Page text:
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Kansas City Has Derek Carr’s Number

After losing his fifth straight game to his division rival, it's becoming apparent that the Kansas City Chiefs have Derek Carr's number.

Via Last Word on Pro Football, by Ryan Smith

Despite the fact that Derek Carr of the Oakland Raiders got his first win against the Kansas City Chiefs, there’s no denying that he struggles against his division rival. He’s lost five in a row against the red and gold and his numbers have been perfectly mediocre. So is it true? Do the Chiefs have Carr’s number? What can the young passer do to exercise his demons?

Kansas City Has Derek Carr’s Number

Against the other 11 teams that he has played this year, Derek Carr has been phenomenal. An average game against those other teams is 286 yards, two touchdowns, and he only has one loss. However, against Kansas City? Quite the opposite.

In two games against the Chiefs this year, Carr has thrown for 342 yards, one touchdown, and one interception. That’s an average of only 171 yards per game. That’s pretty horrific for someone who is supposedly a candidate for the MVP award.

And it hasn’t just been this year. To date, Carr has yet to have a statistically impressive performance against Kansas City. Even in his first win as a pro, a 24-20 win back in 2014, Carr only threw for 174 yards and one touchdown. If you’ll remember, it was a breakout performance from Latavius Murray that helped Oakland get ahead that night.

In six games against Kansas City, Carr has thrown for total of 1,215 yards, six touchdowns, and five interceptions. That’s 203 yards, one touchdown, and one interception a game. When you consider that his career average is better than the average in 2016 alone, it’s clear that he’s dealing with more than just growing pains.

Good Company

Well it’s not a secret that the Kansas City Chiefs lean heavily on their defense, they should start referring to their defense as the night sky because there are stars everywhere. Eric Berry, Justin Houston, Tamba Hali, Dee Ford, Dontari Poe, Marcus Peters, and others make life a living hell for offenses playing Kansas City.

Even the likes of Tom Brady struggle against this defense. Just two years ago, en route to his fourth Super Bowl win, Brady only completed 14 of 23 passes for 159 yards, one touchdown, and two interceptions. Carr might struggle versus this defense, but it’s not like he’s in bad company.

However, Carr needs to learn to get the job done if he’s going to be successful in the NFL. Brady struggles with the New York Giants, but he only plays them once every four years. Carr and the Raiders play Andy Reid and the Kansas City Chiefs twice a year, every year.

There are plenty of excuses to be made for Oakland’s struggles against Kansas City. The team has been beat up, the receivers couldn’t catch a cold, and the Oakland Coliseum is a disaster. However, excuses don’t win championships. The Chiefs have had to play with injuries, in the same stadium, under the same circumstances.


How are the Chiefs containing Carr? It’s quite simple. They push him. Most teams don’t have the courage to give Carr the opportunities that Kansas City does, but then again, few teams are good enough to. The majority of teams in the NFL focus on preventing the big play, but the Chiefs offer it up on a silver (and black) platter.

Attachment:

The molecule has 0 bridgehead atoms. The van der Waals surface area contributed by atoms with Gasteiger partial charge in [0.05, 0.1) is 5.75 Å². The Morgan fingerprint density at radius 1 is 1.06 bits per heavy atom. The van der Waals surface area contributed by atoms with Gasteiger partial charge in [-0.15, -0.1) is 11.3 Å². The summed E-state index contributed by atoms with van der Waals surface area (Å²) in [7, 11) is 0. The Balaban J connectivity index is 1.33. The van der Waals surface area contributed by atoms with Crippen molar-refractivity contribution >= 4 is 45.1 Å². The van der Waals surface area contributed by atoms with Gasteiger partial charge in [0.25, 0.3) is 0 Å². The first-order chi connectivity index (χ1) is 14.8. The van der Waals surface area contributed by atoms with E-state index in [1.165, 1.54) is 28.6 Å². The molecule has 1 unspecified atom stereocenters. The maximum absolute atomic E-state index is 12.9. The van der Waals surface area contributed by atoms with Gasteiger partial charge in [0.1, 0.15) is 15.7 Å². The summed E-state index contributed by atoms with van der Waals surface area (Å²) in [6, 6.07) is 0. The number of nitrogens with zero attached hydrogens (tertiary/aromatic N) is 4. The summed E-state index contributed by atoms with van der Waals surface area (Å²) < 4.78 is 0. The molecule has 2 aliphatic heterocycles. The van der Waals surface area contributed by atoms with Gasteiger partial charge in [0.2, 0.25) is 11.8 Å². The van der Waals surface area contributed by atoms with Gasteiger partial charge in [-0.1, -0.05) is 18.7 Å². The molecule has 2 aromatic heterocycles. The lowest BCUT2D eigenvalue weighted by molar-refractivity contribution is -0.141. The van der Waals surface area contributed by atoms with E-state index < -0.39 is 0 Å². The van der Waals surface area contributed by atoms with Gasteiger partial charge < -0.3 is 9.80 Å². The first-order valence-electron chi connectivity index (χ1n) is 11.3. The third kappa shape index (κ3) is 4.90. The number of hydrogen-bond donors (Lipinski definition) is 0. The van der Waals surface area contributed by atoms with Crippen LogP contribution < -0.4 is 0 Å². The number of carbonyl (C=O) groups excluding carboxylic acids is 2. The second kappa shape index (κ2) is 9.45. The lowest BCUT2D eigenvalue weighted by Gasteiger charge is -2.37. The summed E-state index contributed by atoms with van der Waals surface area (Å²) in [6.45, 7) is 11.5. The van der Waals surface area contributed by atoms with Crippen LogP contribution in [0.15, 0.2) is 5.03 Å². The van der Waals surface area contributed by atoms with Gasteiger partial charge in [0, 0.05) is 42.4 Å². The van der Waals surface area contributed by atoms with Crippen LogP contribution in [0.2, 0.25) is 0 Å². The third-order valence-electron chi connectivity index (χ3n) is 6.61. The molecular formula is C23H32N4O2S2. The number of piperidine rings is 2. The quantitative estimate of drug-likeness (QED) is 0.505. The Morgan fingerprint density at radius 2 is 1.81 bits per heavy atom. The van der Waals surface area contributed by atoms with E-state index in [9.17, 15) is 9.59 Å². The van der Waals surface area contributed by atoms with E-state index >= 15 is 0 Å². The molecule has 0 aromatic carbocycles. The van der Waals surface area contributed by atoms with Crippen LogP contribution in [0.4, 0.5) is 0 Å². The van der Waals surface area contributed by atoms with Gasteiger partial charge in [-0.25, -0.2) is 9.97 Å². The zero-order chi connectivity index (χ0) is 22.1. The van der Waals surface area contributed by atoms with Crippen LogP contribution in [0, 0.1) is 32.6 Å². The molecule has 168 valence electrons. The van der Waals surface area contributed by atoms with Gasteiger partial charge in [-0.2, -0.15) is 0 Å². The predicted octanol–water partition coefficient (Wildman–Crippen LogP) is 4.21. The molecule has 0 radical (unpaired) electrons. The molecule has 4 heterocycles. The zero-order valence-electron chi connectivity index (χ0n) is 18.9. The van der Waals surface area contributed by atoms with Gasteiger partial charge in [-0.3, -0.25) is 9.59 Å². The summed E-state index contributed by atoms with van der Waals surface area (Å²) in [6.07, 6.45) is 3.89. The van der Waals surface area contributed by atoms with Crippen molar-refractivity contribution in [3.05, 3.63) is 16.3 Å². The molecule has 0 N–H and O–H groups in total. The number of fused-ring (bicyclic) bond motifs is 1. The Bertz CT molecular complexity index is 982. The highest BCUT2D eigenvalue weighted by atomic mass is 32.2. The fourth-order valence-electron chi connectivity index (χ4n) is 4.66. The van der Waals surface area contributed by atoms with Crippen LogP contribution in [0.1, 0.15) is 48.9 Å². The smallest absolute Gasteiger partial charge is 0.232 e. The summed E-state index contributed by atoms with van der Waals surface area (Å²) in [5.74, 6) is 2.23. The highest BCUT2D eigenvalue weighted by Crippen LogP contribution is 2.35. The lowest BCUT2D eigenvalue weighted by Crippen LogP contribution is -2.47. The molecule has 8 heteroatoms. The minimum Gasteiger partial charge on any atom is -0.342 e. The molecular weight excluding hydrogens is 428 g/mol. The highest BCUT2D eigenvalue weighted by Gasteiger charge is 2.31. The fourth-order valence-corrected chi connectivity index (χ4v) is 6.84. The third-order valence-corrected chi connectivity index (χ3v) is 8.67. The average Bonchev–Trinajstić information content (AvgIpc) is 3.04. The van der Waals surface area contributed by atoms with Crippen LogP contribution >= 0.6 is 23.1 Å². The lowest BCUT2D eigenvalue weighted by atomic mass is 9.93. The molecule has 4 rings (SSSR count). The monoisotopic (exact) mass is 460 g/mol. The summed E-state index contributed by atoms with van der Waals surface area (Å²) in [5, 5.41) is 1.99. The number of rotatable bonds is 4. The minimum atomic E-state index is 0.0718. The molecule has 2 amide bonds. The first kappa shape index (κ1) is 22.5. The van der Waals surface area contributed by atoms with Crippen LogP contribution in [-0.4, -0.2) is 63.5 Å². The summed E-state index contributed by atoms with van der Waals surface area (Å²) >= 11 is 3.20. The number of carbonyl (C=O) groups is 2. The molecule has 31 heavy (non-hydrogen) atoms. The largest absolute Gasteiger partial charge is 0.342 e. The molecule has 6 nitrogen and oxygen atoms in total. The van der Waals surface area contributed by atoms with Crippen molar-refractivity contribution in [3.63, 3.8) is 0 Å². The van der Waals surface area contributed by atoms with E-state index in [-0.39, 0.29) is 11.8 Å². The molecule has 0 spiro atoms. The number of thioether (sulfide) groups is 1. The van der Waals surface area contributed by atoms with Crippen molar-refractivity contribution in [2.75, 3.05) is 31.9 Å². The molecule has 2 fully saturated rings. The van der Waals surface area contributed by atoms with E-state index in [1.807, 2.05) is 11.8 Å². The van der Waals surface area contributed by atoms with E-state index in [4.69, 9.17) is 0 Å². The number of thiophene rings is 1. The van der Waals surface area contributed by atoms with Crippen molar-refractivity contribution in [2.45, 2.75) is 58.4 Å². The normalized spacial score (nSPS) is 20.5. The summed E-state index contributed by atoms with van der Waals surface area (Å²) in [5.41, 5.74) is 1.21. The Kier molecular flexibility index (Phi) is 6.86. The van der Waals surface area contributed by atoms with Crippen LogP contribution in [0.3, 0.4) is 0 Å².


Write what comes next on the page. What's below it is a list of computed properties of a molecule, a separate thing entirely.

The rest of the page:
However, one thing the Chiefs also do is make sure Carr either has to wait or that he has to force dangerous passes. If Carr could get that extra second, the deep plays are developing, but against Kansas City’s pass rushers, that time just isn’t there. The Chiefs force Carr to make the deep, dangerous passes, and that just isn’t how the Raiders play.

There was a play on Thursday night where Carr was able to dodge pass rushers and find Amari Cooper wide open down the field, but Cooper lost his balance and the ball fell incomplete. The Chiefs successfully take away the short routes and medium plays. They force Carr and the Raiders to make big plays or not at all, and by the time Oakland drops the conservative approach to offense, it’s too late.

Exorcising Demons

As everyone in the world saw for almost 20 years, a career can easily be defined by a rivalry. Tom Brady of the New England Patriots and Peyton Manning of the Indianapolis Colts and Denver Broncos faced off almost every year. Between Brady’s debut in 2001 and 2006, Manning was winless against the New England Patriots. It wasn’t until a cold game in Foxborough in 2006 that Manning finally beat Brady. Manning would go on to defeat Brady again in the AFC Championship that year before finally winning his first Super Bowl.

The point is, just because someone has your number, that doesn’t mean things can’t change. Manning was dominated by Brady early in his career, but ultimately, he turned it around. In fact, both times that Peyton Manning won the Super Bowl, he did so by beating Brady and the New England Patriots.

People might have thought Carr’s big rival would be another quarterback, but that doesn’t seem to be the case. The monkey on Derek Carr’s back has a mustache, glasses, and a penchant for small ball. Carr is the future of the Raiders, and might be the future of the NFL, but he’ll never be able to be great until he can successfully beat the Kansas City Chiefs.


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